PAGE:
Mederma is an over-the-counter topical ointment formulated to minimize the appearance of scars. Once a wound has healed, Mederma can improve the texture of the skin, making the scar softer and smoother. Meant to diminish many types of scars, including those from surgery, acne, cuts and burns, successful treatment requires patience, as it can take at least four weeks to notice any improvement.
The Science Behind Mederma
Scar tissue isn’t a bad thing — it’s an indication that the skin is self-repairing. However, this tissue can leave behind an unsightly scar which you may want to treat. While some scars cannot be completely eliminated, Mederma strives to make them less noticeable.
Mederma products rely on one active ingredient: allium cepa, which is an onion extract. This ingredient features Quercerin, an anti-inflammatory molecule.
As a result, Mederma’s anti-inflammatory properties may allow the product to reduce inflammation around the scar site, therefore making it less visible.
Cepalin, a botanical extract, is another component of Mederma products. It works to improve the scar’s texture, color and appearance.
Is Mederma Right for You?
Designed for scars of all types, Mederma is meant to work on both old and new scars. However, the timing of results depends on the age of your scar. Older scars will take three to six months of daily use before optimal results appear, while new scars can take as little as eight weeks.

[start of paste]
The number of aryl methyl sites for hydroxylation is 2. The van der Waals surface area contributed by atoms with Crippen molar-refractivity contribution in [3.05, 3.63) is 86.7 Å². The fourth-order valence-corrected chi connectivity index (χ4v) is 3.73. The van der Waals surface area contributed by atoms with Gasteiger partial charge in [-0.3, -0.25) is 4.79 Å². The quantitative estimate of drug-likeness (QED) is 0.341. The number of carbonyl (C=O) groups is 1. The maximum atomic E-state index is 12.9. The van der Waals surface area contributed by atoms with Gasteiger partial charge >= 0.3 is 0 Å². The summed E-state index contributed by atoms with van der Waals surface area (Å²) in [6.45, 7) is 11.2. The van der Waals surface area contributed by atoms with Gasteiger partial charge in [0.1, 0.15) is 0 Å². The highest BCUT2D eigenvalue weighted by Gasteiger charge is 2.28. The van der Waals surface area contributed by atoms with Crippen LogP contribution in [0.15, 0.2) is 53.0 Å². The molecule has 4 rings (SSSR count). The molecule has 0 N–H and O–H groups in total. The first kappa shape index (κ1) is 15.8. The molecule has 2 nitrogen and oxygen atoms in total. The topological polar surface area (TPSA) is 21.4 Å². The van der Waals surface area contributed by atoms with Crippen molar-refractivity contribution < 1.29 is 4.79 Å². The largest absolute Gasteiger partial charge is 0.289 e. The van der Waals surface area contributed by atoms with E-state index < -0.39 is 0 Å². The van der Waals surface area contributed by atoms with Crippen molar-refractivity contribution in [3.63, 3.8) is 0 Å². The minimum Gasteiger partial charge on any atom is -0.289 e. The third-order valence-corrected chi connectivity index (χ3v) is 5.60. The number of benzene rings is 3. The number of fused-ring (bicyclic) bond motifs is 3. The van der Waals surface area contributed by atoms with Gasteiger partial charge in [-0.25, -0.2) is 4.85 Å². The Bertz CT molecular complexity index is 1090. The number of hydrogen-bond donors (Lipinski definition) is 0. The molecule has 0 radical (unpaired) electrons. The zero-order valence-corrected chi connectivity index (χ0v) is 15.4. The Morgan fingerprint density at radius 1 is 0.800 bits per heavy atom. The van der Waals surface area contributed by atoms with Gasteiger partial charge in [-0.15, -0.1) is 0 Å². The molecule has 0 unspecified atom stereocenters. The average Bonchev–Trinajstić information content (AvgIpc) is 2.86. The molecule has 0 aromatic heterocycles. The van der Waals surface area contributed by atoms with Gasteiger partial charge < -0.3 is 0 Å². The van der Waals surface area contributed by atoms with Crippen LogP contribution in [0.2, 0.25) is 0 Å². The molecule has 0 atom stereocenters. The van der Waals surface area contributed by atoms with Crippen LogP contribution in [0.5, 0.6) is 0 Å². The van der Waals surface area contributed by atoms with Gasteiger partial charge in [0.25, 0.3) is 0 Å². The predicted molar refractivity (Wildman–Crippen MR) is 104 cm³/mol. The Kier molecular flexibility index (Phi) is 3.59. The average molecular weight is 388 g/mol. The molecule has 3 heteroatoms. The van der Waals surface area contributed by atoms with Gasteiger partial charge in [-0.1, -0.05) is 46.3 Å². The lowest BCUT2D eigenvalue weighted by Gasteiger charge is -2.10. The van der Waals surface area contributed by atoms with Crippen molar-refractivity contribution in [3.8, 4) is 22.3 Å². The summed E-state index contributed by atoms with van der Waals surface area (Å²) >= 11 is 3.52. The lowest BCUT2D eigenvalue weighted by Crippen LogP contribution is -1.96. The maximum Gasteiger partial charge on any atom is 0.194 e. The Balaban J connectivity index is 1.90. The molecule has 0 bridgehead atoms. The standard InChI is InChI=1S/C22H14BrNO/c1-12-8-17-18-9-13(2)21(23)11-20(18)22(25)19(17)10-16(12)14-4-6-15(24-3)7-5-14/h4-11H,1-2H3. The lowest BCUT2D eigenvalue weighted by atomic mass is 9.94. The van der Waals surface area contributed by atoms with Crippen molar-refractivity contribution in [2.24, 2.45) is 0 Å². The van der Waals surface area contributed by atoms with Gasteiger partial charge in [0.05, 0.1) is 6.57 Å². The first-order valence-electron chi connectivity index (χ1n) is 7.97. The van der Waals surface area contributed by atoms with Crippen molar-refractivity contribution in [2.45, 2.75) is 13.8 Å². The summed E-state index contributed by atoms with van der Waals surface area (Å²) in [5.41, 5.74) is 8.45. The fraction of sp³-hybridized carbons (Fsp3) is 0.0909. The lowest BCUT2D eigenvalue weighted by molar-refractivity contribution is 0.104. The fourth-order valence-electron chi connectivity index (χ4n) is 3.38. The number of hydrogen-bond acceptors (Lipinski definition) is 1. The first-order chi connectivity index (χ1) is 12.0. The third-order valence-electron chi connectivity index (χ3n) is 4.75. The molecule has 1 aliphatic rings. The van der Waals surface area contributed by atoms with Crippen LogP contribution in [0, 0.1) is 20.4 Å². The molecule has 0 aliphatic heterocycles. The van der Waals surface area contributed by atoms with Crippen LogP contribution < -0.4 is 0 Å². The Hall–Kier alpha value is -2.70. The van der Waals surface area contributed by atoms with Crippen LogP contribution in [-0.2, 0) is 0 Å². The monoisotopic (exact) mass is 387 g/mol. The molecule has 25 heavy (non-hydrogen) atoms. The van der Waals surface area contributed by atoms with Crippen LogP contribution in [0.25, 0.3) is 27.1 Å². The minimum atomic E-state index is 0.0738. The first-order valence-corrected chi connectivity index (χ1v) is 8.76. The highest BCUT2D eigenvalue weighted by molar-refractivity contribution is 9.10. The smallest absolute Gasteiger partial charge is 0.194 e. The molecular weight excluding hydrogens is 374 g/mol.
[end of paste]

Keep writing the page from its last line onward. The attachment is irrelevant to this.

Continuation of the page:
As a result, Mederma is not a quick-fix remedy. However, it can aid in the skin healing process, which often takes up to a year without additional treatment
Daily Mederma Treatments
Mederma requires diligent and long-term use for maximum results. Apply the product once a day to clean, dry skin, placing a thin layer of the product over the scar.
Note that new wounds should be fully healed before using Mederma. Wait at least two weeks after the wound appears, and ensure the scab has naturally fallen off and any stitches are removed.
Potential Side Effects
As with any topical solution, some skin types may react negatively to Mederma. Skin reactions may include swelling at the scar site, discoloration of the scar or itching. Discontinue use of Mederma and contact your doctor should these symptoms appear.
Similarly, if you are using any topical prescription products for your skin, talk to your doctor about the potential interactions between these products and Mederma. Your health care provider will help you decide whether Mederma can be used safely in conjunction with other treatments.
References and ResourcesMederma: Scar Products
Mederma: Q&A With Dr. Baldwin
University of Texas Medical Branch: Wound Healing -- Scar Minimization
Practical Dermatology: Dermatology Q&A:Topical Treatment of Stretch Marks and Scars
Mederma: Mederma Advanced Scar Gel FAQs